Grand Rapids Golf Blog

Saturday, October 01, 2005

Autumn Golf

This is my favorite season, even though it foreshadows my least favorite season. In the mid-1990s, I wrote this essay about a round of golf in autumn and submitted it to a high school writing contest, where it won a prize for descriptive writing. With some modifications to make it (slightly) less cheesy, here it is:

When I teed up last fall for the first time on a weekday afternoon, I expected it to be a depressing experience. After all, golf in the fall signals an ending, a winding down, the last journeys down the rolling fairways before they succumb to the giant white blankets for a few silent months. The golf clubs would soon go into hibernation, submitting to the supreme power of the snowflake.

But on that mild fall day I was pleasantly surprised as I made my way through nine golf holes tucked in the woods, bisected by a stream plodding along one of its final voyages of the year. It was hardly a dreary afternoon, the anticlimactic prelude I had expected to the inevitable winter snows. I realized the difference as I stepped up to the first tee and launched a tiny white globe toward the distant flag, feeling the usual disappointment as it plunged back to the comforts of earth well before reaching its destination. But disappointment would not remain as I glanced to the woods watching me from either side, realizing I was a tiny player in a vast natural arena. The spectators had changed since they last saw me. Their mantle of green had given way to an array of reds, oranges, and yellows, as if the sun itself had been tipped on its side, spilling its fiery contents onto the trees below.

Not all of the recipients remained. Some had wearily floated to the ground, comprising a lush carpet. As I watched, more of them danced down to the ground, their duty this year nearly complete; they patiently awaited winter retirement. The sun listlessly distributed some of its final handouts of the year before it, too, would disappear for the winter, and the branches below eagerly reached up to accept its waning rays.

My thoughts turned back to the tiny white ball that caused my presence here in the first place. It rested comfortably off to the side, among the bordering trees, itself seeming to appreciate the winter preparations and probably disappointed to be scooped away again. I too was sorry to have disturbed the autumn rituals unfolding beside me, and tried all the harder to avoid the neighboring trees while concentrating on another spire in front of me, the one without leaves, the flag planted in the center of a clean patch of emerald, beckoning my golf ball to fly its way.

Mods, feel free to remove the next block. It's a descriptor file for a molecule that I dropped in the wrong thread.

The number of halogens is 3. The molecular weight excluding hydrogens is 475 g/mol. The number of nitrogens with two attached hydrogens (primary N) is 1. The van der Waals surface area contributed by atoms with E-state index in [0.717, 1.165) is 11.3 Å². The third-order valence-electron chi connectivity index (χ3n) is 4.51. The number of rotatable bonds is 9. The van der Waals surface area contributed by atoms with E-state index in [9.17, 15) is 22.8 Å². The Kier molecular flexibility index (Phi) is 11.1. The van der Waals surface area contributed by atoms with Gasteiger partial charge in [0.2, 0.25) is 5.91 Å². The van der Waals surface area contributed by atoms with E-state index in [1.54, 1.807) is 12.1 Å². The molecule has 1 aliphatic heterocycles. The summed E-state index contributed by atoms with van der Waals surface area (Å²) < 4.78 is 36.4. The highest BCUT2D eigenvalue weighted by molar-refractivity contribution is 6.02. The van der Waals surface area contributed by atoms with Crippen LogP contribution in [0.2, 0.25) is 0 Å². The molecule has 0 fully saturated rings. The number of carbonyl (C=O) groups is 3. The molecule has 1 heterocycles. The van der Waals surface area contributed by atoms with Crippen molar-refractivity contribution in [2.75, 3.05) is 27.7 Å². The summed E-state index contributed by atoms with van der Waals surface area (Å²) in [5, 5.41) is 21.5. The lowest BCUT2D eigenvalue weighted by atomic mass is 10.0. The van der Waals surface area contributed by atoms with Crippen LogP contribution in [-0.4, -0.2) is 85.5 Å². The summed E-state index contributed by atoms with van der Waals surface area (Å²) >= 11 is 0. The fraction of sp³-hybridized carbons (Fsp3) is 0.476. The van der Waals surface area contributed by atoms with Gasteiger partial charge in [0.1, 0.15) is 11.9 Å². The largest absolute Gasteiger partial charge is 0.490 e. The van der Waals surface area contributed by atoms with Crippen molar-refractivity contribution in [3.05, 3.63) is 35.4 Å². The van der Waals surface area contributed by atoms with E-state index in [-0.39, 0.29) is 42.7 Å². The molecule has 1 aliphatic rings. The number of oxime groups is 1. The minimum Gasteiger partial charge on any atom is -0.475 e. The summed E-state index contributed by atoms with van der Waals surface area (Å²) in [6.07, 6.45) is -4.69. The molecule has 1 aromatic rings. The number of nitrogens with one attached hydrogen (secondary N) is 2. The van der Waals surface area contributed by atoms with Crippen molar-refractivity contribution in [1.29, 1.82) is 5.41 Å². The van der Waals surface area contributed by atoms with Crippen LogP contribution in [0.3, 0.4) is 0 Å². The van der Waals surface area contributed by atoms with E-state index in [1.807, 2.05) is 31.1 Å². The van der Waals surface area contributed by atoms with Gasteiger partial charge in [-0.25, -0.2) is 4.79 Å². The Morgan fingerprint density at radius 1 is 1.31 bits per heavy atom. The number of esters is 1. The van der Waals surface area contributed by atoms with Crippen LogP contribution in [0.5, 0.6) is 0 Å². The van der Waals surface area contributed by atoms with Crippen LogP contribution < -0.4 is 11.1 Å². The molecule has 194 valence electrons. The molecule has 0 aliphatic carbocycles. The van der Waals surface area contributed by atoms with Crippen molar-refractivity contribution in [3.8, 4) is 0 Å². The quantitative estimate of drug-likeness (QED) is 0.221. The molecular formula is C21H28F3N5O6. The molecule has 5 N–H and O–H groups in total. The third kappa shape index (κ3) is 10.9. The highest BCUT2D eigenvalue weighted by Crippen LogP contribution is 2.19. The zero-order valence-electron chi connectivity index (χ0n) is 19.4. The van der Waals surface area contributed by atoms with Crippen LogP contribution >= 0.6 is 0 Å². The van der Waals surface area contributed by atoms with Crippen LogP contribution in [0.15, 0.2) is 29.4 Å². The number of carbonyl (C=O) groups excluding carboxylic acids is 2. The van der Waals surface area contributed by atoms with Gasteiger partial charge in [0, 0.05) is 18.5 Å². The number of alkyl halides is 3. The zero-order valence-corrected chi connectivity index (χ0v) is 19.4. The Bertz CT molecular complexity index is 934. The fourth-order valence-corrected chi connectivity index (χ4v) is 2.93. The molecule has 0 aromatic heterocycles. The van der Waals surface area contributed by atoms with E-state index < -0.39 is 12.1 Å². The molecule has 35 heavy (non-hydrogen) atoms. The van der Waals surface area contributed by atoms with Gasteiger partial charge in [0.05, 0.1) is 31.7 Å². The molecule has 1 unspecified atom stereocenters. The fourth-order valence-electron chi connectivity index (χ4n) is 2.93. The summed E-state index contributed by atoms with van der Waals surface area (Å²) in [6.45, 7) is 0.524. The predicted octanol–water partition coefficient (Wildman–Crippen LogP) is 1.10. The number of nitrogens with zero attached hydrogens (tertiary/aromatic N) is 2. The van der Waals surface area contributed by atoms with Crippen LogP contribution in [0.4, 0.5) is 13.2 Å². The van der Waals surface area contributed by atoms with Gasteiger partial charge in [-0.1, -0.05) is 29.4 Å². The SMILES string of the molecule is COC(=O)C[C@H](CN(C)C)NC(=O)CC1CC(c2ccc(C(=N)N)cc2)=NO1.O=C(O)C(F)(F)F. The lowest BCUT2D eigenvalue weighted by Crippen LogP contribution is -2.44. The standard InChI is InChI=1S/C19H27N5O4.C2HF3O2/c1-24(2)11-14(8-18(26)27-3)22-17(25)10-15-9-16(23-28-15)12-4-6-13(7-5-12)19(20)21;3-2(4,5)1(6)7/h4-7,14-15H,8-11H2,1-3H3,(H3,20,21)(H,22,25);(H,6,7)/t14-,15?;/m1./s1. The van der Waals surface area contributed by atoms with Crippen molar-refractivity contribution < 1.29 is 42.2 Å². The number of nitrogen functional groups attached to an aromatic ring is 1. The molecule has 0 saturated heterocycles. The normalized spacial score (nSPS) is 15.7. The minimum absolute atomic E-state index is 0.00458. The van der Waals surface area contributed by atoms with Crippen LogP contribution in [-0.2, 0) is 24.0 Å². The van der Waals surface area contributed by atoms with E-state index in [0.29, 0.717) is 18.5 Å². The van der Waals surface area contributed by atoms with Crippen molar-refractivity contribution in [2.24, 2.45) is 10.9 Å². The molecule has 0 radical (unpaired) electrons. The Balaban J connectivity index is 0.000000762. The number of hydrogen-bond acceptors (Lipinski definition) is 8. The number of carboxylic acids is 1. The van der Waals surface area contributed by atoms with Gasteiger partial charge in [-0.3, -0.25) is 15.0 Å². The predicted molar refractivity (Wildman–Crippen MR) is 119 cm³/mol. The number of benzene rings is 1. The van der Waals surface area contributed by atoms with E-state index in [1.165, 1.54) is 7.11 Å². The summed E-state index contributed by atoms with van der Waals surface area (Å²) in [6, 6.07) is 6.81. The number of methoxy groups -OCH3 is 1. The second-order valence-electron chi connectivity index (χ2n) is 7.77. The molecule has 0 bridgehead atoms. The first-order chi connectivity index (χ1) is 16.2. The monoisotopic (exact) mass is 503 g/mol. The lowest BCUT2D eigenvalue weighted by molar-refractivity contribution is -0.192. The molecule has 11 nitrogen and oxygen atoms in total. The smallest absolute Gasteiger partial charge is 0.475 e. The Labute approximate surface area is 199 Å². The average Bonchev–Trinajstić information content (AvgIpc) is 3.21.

And so I continued, winding through the vast expanses of well-trampled grass between the quiet woods on either side of me. It was so different now. Over the past few months I, accompanied by the summer heat and a few friends, had traversed these familiar paths many times, but now I may as well have been a pioneer in a virgin forest, as I witnessed the dressings of fire among the trees. My usual companions had left, returned to the familiar activities from which the summer had been an enticing escape, the familiar routines that would soon snatch me away, too, from this serene setting.

So I relished being a part of it, as I examined the shades of fire among the leaves, until I realized I was not actually a part of it. I was an outsider, unable to disguise myself as the surrounding scene was doing. I was rejected, silently commanded by the falling leaves to put away my toys now, return to that from which this was an escape, to come again next year to see what it had in store, when a new annual routine would play out in these familiar woods.

I surprised myself by enjoying that afternoon. I did feel some of the emptiness that foreshadowed the winter to come, the loneliness of a natural setting preparing for winter, undressing and laying itself down for a snowy slumber. But I learned that golf in the fall was still enriching, a necessary final stage of an annual cycle that included more than just the spring and summer. I pondered this as I exited the autumn stage that day. Soon the cold winds and showers of white would forget the fiery leaves and green grass, burying it all indiscriminately.

I peered out my window often this winter. I missed my routine trips to the golf course, but was reminded and edified by my autumn endeavor that winter, too, was just a season. Soon it also would give way to a successor, as spring rains would dissolve the white blankets. Soon the journey would begin again toward autumn.


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